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Behçet's disease with major vascular involvement
  1. Linda N Geng1,
  2. Delaney Conway2,
  3. Scott Barnhart3,
  4. Johannes Nowatzky4
  1. 1School of Medicine, University of Washington, Seattle, Washington, USA
  2. 2Department of General Internal Medicine, Brown University, Alpert Medical School, Providence, Rhode Island, USA
  3. 3Department of General Internal Medicine, School of Medicine, University of Washington, Seattle, Washington, USA
  4. 4Department of Medicine, Rheumatology Division, New York University School of Medicine, New York, New York, USA
  1. Correspondence to Dr Linda N Geng, Lindage{at}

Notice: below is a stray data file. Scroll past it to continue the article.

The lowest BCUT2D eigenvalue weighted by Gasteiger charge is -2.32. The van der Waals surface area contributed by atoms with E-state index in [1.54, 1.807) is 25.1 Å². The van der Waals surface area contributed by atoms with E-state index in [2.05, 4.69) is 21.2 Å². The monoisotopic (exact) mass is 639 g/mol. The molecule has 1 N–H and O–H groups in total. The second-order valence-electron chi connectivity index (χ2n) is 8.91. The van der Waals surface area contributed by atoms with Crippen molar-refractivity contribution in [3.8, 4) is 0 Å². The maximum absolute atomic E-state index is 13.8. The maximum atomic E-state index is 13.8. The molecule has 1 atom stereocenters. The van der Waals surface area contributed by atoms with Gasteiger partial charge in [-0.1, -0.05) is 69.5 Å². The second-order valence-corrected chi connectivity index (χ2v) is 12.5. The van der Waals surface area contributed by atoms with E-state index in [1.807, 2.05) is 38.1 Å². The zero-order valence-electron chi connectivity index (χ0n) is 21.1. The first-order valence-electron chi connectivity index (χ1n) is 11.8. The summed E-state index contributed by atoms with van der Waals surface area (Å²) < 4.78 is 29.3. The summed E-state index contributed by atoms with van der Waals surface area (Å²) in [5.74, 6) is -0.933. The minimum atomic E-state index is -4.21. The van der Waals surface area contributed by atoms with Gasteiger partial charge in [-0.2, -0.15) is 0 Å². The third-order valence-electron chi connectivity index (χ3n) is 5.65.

A 40-year-old Chinese man was admitted for haemoptysis and progressive deep vein thrombosis involving the inferior vena cava (IVC) despite anticoagulation. An IVC filter had been placed earlier at an outside hospital. CT angiography revealed two pulmonary artery aneurysms. The patient was found to have a history of oral and genital ulcers, uveitis and erythema nodosum, thus meeting criteria for Behçet's disease. Other causes of the haemoptysis and thrombophilia were excluded. He underwent successful coil embolisation of the pulmonary artery aneurysms and responded well to immunosuppressive therapy with cyclophosphamide and steroids. Anticoagulation was cautiously continued to limit the long-term risk of secondary thrombosis from his IVC filter. The patient remains well 5 months after initiation of immunosuppressive therapy. Making a diagnosis of Behçet's disease in the setting of thrombosis is crucial, as treatment must include immunosuppression, and, thus, fundamentally differs from the management of most other thrombotic disorders.

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